From 1950 to 1980, watching TV was super easy: All you had to do was remember what time your favorite shows would be on and then turn a knob to tune in. So simple. The process required less than 0.0000001% of your brain power, freeing America to do some pretty cool things during that time span, like walk on the moon, march for civil rights, and impeach a president.
Then came a wolf in sheep’s clothing that sought to annihilate the elegant simplicity of TV watching: The Cable Box. Sure it came with dozens of enticing channels, but it rendered useless the TV’s own dial and it made hooking up a VCR a complicated mess. It also made life hell for every 10 year old boy who was forced to become their home’s I.T. guy.
Fortunately, electronics manufacturers saw a need for simplicity, and they started sticking cable tuners right into a multitude of devices. The result: cable-ready TVs & VCRs that relegated cable boxes only to those who desperately needed to buy pay-per-view programs (i.e. boxing & porn) or unscramble premium channels (i.e. less interesting boxing and simulated porn). Thus the 1990’s became the golden age of cable: 60 to 70 additional channels, no special box required. With that hassle eliminated, America saw it’s greatest decade of prosperity since the end of World War II. We even had time to impeach another president.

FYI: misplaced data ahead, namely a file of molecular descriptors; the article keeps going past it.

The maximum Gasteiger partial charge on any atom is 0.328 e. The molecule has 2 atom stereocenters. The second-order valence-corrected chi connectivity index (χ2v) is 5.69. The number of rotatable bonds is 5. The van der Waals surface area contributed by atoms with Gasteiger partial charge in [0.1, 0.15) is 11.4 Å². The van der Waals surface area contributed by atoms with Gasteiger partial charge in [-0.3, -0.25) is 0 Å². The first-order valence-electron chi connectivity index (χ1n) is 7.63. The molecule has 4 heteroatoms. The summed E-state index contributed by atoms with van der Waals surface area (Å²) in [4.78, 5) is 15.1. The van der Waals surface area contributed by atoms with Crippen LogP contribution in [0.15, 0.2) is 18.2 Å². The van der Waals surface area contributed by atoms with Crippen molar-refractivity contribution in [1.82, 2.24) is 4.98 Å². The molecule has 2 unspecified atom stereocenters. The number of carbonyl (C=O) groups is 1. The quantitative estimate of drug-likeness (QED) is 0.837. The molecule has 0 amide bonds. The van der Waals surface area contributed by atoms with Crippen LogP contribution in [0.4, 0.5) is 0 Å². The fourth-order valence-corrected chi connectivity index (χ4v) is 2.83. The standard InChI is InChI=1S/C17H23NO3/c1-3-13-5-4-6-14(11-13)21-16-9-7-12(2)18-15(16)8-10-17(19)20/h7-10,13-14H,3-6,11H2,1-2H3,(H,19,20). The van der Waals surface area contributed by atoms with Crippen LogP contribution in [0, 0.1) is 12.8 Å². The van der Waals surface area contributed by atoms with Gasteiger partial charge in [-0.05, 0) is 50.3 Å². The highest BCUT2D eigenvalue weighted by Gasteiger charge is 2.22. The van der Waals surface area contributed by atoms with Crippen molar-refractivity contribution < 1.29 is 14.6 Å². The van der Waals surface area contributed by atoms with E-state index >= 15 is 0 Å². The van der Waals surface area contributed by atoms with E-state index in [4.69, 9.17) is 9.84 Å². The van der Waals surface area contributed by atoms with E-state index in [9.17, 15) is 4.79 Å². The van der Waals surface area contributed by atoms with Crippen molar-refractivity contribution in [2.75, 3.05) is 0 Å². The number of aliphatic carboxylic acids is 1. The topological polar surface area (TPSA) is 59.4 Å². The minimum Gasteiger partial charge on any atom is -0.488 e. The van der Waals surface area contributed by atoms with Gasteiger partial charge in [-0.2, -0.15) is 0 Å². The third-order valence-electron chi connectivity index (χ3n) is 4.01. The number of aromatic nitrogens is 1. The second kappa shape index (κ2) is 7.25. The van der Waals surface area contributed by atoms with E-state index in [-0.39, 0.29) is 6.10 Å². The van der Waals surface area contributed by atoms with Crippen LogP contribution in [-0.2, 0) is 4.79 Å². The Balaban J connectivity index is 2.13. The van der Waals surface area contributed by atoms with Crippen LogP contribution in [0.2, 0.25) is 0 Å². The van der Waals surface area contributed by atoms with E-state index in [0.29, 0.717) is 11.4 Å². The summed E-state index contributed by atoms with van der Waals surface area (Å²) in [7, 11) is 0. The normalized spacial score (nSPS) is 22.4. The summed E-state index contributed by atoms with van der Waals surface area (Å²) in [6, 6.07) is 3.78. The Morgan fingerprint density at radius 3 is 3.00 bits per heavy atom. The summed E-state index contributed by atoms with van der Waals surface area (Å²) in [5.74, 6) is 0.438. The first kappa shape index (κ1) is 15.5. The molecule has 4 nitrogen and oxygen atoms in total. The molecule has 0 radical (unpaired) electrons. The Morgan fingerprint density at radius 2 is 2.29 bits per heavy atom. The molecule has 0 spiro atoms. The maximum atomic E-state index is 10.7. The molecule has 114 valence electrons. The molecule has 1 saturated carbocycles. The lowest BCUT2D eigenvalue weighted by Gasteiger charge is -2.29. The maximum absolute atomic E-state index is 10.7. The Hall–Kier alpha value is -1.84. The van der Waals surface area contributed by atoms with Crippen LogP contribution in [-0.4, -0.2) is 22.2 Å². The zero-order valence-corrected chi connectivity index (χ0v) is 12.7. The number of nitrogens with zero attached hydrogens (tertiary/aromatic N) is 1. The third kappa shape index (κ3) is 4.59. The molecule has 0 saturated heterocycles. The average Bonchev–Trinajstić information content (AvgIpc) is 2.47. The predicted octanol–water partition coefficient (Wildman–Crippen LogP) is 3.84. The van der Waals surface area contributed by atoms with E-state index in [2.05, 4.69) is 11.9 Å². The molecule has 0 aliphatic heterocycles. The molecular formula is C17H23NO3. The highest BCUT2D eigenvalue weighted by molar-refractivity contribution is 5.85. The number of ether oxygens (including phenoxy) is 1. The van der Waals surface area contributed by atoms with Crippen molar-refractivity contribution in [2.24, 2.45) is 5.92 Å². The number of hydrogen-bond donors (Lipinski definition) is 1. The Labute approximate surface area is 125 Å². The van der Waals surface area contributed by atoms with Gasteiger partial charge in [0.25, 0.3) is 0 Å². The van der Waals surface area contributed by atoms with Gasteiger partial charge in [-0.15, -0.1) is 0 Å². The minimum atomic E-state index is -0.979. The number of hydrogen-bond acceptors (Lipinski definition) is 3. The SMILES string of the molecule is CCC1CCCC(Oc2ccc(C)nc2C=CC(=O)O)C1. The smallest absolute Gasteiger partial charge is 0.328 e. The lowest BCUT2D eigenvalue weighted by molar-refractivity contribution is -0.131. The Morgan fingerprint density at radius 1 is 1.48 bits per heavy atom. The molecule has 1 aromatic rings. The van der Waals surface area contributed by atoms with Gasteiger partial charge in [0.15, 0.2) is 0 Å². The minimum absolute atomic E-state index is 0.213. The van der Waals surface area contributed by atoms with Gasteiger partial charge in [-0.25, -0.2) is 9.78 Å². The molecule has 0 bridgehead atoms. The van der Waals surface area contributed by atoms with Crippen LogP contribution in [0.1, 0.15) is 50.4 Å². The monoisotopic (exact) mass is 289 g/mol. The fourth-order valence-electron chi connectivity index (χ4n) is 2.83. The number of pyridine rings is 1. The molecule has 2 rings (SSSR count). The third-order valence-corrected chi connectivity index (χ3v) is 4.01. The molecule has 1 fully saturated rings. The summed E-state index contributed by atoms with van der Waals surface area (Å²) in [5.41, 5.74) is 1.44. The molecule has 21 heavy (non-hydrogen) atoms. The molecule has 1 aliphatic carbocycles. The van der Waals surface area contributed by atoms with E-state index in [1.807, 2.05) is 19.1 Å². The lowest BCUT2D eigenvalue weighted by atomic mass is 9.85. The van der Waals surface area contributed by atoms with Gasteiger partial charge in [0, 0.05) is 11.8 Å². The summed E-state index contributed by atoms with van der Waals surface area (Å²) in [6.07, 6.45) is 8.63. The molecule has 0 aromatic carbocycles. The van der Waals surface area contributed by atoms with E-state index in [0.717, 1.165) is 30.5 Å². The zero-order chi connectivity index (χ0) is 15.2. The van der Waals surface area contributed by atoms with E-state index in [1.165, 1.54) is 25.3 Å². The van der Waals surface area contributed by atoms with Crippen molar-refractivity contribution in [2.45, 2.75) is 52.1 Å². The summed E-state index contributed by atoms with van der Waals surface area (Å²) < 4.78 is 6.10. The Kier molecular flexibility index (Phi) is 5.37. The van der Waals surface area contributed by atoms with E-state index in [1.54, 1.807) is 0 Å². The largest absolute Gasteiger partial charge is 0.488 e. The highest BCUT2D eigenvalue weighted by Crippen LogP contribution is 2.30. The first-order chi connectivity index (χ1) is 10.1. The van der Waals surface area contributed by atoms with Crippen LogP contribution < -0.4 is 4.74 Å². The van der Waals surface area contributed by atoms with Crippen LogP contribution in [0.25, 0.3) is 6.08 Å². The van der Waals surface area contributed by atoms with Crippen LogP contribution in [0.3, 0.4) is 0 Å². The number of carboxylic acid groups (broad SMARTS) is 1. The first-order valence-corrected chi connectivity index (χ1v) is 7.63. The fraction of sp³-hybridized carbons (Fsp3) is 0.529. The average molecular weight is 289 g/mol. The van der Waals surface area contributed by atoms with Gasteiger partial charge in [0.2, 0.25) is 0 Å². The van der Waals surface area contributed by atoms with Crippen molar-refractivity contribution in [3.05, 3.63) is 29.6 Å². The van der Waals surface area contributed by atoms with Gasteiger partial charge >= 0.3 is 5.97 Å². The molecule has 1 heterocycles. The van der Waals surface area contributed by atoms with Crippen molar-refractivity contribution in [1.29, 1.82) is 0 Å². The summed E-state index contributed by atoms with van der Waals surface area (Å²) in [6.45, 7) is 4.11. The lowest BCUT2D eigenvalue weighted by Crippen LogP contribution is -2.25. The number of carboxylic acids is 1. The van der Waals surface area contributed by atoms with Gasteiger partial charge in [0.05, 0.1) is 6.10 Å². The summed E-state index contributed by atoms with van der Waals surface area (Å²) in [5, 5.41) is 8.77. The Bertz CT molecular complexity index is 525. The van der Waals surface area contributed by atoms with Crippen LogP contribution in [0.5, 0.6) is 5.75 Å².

But then the cable companies fought back. “Sure you can get up to 70 channels with no box,” they said in a dark alley behind the middle school, “but that’s BASIC cable. Wouldn’t you like something better? Something DIGITAL?” Ooh, digital cable. Hundreds of channels! Better sound and video quality! The ability to watch movies on demand! “Sounds great!” we shouted, “but what’s the catch?”
“That’s the best part,” they responded. “There isn’t one!”
Ah, but there was.